I’m starting a new three-part series about common misconceptions from an American perspective. While there are more than three misconceptions, I’m choosing to focus on the ones I’ve noticed as a tourist and as a local. The second of this three-parter focuses on country-hopping

Tuesdays in Belgium

When talking about her travelling adventures, the grandmother of my ex-boyfriend always used to remark “Tuesday in Belgium.” I honestly can’t remember the context of this phrase and whether she meant it positively or negatively, but I took it to mean something rather adventurous as I thought it would be a luxury to spend a “Tuesday in Belgium”, and so the image I concocted was of people who could afford “Tuesdays in Belgium.” In my mind these were mainly elderly bespectacled men and women with mid-Atlantic accents (think Frasier Crane).

Ralph, dear, it’s Tuesday. We should go to Belgium!

Just another Tuesday in Belgium. Jeeves, where’s my car?

Margaret, I can’t make it to bridge practice today because it’s Tuesday and I’ll be in Belgium.

I’m fortunate enough where I can now actually spend a Tuesday in Belgium quite easily due to the proximity of the Netherlands to Belgium and thanks to our public railway system. This phrase has therefore morphed from adventurous and luxurious to normal and ordinary, if not undesirable.

Yawn, just another Tuesday in another Belgium.

I don’t have time to visit all of Belgium as I’m only there on a Tuesday.

By golly, I guess it’s just a quick in and out this Tuesday in Belgium.

The point? I now see “Tuesday in Belgium” for what it really is. A phrase loosely taken from a 1960s film “If it’s Tuesday, this must be Belgium” about a whirlwind tour through Europe (yay Wikipedia). And also an expression for not really getting the full experiences from the places we’re visiting.

The common whirlwind European vacation

Vacation time is a hot commodity in the States and having three weeks or more vacation is a luxury. Most people have two weeks paid vacation and are able to accrue some extra holiday based on tenure. With only two weeks vacation, it’s not really an option to plan a Europe trip without it being a whirlwind tour. The goal is to see the highlights in 7-10 days. This is quite understandable and up until I moved to Europe, I was severely guilty of planning a “Tuesday in Belgium” vacation. In fact my first European vacation was a 10-day cruise with only one-day excursions in 7 different cities.

Hello Rome Colosseum! Oh, my 10 minutes are up? Goodbye Colosseum! Onto the Berlin Wall!

This is the norm for most Americans, but I’m going to challenge this norm.

Goodbye Tuesday in Belgium and Hello, Monday thru Saturday in Belgium

My biggest “a-ha” moment was learning that Europeans like to spend their summer holidays for several weeks in one place. Granted it’s easier to achieve when the average vacation time is at least three to five weeks which affords an opportunity to take it easy and get to know the area and its people. For the Dutch, one week of holiday is never enough. Two weeks is pushing it and three to four is ideal. That is definitely a luxury that most Americans don’t have.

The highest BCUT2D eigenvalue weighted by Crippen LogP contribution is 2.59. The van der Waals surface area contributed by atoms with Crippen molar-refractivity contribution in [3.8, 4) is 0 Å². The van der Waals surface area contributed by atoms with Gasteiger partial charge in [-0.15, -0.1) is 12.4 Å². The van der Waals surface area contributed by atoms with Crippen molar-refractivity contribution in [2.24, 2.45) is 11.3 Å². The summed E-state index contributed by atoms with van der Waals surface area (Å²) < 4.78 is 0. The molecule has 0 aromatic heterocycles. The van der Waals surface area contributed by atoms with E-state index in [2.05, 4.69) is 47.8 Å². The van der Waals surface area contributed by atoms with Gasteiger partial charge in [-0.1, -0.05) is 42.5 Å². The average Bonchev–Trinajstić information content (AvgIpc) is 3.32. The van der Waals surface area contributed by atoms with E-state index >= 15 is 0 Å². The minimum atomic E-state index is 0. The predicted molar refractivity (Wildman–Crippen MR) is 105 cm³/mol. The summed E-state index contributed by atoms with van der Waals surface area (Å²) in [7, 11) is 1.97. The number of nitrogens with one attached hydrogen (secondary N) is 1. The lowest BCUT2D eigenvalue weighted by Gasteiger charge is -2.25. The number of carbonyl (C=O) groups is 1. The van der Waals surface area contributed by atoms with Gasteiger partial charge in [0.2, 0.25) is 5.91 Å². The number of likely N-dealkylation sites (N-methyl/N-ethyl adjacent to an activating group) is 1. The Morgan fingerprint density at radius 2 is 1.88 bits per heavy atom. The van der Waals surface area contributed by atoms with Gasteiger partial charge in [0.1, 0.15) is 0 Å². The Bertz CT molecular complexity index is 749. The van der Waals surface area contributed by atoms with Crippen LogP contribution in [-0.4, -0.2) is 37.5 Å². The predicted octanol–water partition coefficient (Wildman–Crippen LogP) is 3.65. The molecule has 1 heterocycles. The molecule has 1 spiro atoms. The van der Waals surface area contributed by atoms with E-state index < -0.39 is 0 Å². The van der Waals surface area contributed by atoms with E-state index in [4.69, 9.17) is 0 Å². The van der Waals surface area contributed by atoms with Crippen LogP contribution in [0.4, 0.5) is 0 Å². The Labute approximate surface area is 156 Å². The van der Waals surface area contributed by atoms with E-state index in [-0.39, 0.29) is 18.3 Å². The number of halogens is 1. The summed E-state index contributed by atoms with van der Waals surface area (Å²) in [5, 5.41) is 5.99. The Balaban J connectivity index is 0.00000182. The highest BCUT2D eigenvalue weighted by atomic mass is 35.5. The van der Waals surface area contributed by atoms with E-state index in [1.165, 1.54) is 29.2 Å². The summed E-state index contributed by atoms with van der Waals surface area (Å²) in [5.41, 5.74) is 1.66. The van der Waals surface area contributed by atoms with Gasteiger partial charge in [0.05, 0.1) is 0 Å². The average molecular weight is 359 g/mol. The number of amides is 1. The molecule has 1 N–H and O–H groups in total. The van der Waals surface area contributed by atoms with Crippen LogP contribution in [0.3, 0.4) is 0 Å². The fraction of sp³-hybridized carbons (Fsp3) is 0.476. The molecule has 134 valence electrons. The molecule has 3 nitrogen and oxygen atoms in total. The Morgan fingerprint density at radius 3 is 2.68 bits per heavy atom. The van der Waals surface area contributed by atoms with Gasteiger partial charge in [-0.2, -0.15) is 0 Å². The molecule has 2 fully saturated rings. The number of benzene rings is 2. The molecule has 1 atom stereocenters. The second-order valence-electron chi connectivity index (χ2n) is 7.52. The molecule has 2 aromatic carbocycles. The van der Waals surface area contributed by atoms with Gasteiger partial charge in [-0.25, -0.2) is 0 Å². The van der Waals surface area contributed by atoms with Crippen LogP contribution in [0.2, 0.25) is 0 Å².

Recognising that this isn’t a realistic luxury for most Americans, I still believe that a vacation doesn’t have to be a “Tuesday in Belgium”. And I encourage integrating the European perspective into an American timetable.

Let’s say we want to go to Europe and experience the following activities and/or sites:

  • Visit Roman ruins and/or the Eiffel Tower
  • Eat delicious fresh-baked croissants and/or Italian al dente pasta
  • See the Alps
  • Go to a fancy vineyard
  • Relax on the Mediterranean pebbled beaches

Instead of planning one or two days in Rome, Paris, Innsbruck, Tuscany or Palma de Mallorca and trying to cram all of these cities (and countries) into a 7-10 day holiday, why not see if one country can provide all the essentials?

After some research, the older bespectacled man looks at his older bespectacled wife and declares: “After some research, Georgette, it seems that we can just go to France and enjoy everything we’ve set out to enjoy! …Jeeves, where’s my car?”

In this scenario France can fill all of these must-see/must-do items and while it might be less “exciting” to stay in one country, the upside is that there’s more time to take it easy and escape the workplace hustle and bustle. It affords us time to explore more of a country than what’s on the back-cover of an airline magazine, whilst energising us instead of draining us from the constant plane-hopping.

Lyon is home to the some of the oldest Roman ruins outside of Rome and also houses a replica of the Eiffel Tower (if the real one is too far); on the border of Italy and France, there are some outstanding Italian restaurants, and of course in every village there will be a delicious pâtisserie around the corner;  on a clear summer’s day, there’s nothing more relaxing than swimming in the lake at the bottom of the alps in Aix-les-Bains; what’s more sophisticated than going to Bordeaux for a lesson in wine growing?; and the shores of Cassis  capture the picturesque Mediterranean town perfectly.

Of course this is not realistic for every European vacation list, but I do think it would make the holiday a bit richer if the must-see/must-do list can be found in one country versus several. I understand the “Tuesday in Belgium” mentality, but it’s a misconception to think that the vacation needs to be a full whirlwind tour in order for it to be fulfilling.

 

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